California is putting pressure on the NCAA, but how corrupt is the system already?

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Perhaps the most debated topic surrounding college sports over the last few years is whether college athletes should receive compensation for their sacrifices for their schools. Recently, California enacted the Fair Pay to Play Act, which would give athletes within the state control over their own compensation. Of course, this new law would not go into effect until 2023; however, it was designed to push the NCAA to change its own compensation laws for good.

It is a fairly known fact at this point in time that the NCAA as a whole is becoming a gargantuan revenue stream, with its money coming from advertisements and marketing rights, sales on merchandise, and tournaments such as March Madness. In last year’s financial year, the NCAA garnered a total of $1.064 billion in revenue, and to every college athlete’s dismay, none of them made even one cent, or so the NCAA likes to think.

The unfortunate effect of the NCAA refusing to pay college athletes is that now top-tier high school recruits will take money from college programs, like Leo Lewis, now a senior linebacker at Mississippi State, who was gifted money by multiple programs before ever committing to a school. Lewis is alleged to have received around $21,000 from schools recruiting him and their “bag men.”

A “bag man” scheme is a sort of illegal aid for college athletics programs who believe in some way they are leveraging the way their team is playing, whether it be with $300 or $3,000, but it is always cash. Athletes and college programs alike have become dependent on these bag men, and as long as the NCAA doesn’t allow compensation for college athletes, this dirty game will continue with rare consequences.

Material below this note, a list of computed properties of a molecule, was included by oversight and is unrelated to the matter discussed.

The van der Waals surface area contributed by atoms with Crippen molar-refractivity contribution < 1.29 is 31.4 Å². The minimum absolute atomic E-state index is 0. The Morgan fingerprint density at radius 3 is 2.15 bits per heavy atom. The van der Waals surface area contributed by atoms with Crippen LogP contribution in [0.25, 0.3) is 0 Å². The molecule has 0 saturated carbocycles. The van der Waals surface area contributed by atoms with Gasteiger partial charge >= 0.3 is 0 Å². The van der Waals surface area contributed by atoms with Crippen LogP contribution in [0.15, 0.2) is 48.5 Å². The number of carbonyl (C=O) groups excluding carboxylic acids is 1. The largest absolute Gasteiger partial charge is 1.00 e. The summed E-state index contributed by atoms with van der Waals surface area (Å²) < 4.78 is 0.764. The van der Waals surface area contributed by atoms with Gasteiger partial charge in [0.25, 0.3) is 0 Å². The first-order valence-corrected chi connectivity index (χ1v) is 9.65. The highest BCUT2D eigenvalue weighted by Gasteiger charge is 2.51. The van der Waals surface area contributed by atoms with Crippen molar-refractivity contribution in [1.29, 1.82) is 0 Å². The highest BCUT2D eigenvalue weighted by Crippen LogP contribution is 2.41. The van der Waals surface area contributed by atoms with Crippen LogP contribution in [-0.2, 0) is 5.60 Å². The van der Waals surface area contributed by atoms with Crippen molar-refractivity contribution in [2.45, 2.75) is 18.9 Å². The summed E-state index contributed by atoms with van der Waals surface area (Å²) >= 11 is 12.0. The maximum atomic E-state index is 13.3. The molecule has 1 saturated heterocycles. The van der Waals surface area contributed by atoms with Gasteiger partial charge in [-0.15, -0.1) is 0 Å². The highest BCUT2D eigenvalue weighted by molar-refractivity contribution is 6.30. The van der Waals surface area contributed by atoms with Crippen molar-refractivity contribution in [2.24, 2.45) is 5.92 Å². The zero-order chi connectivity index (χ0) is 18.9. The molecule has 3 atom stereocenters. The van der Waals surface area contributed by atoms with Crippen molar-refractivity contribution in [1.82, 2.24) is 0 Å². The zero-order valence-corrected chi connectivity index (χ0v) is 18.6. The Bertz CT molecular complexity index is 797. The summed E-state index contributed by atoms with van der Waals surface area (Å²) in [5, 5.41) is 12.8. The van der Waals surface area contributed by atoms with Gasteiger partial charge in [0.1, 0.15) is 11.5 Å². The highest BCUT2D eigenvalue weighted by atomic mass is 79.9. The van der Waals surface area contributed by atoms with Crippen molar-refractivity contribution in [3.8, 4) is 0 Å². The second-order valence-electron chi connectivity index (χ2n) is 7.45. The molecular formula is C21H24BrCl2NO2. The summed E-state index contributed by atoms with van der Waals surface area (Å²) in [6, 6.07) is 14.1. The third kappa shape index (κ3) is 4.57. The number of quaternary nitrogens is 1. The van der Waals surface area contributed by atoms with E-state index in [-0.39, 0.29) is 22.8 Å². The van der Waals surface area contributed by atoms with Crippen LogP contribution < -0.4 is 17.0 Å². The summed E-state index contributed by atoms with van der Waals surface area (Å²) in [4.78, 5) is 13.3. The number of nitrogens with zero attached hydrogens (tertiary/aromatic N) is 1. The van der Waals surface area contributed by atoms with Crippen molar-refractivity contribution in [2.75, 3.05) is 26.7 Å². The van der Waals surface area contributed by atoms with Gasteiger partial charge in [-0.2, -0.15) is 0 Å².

But who’s fault is it that players feel the need to take this illegal money from colleges and their bagmen? Is it the NCAA’s rules not allowing college athletes to make money off of their performances or likenesses? Or is it the college’s fault for bringing this part of the business to the athletes? Either way, the athletes are the ones continuously punished, and it isn’t their fault.

During this year’s March Madness tournament, the NCAA debuted a new commercial, in which somewhat of a story is told about the “day in a life” of a college athlete. However, there was an abundance of both college and professional athletes alike trashing the ad and the NCAA for completely disregarding what being a college athlete actually is like. In response, Chase Vaughn, a former college and NFL football player tweeted, “Where the early morning workout? I don’t see any ice wrapped on that arm he’s raising. Did he not have any homework or studying to do before bed? What kind of major he got? Underwater basket weaving? And this bum doesn’t watch film but got time to dance. NCAA is lying to these kids.”

Where the early morning workout? I don’t see any ice wrapped on that arm he’s raising. Did he not have any homework or studying to do before bed? What kind of major he got? Underwater basket weaving? And this bum doesn’t watch film but got time to dance. NCAA is lying to these kids”

— Chase Vaughn

Steven Godfrey, SB Nation sports reporter, said in his famous Youtube series, Foul Play, “The college football that you and I know and love would not benefit from everybody being completely honest. And the college football you and I both know and love wouldn’t exist if everyone was playing by the rules. The best thing for college football is to uphold the illusion of a process, to uphold an illusion of enforcement. And that’s what the NCAA is for.”

At this point, as long as the NCAA has its amateurism rules in place, this will stay true. It is because of the NCAA that these students rely on dirty, under-the-table money to help them pay rent and other expenses. Living that type of life leaves these athletes relying on people in their lives with axes to grind, ultimately screwing over the people making all of the money for the cooperation that is, the NCAA.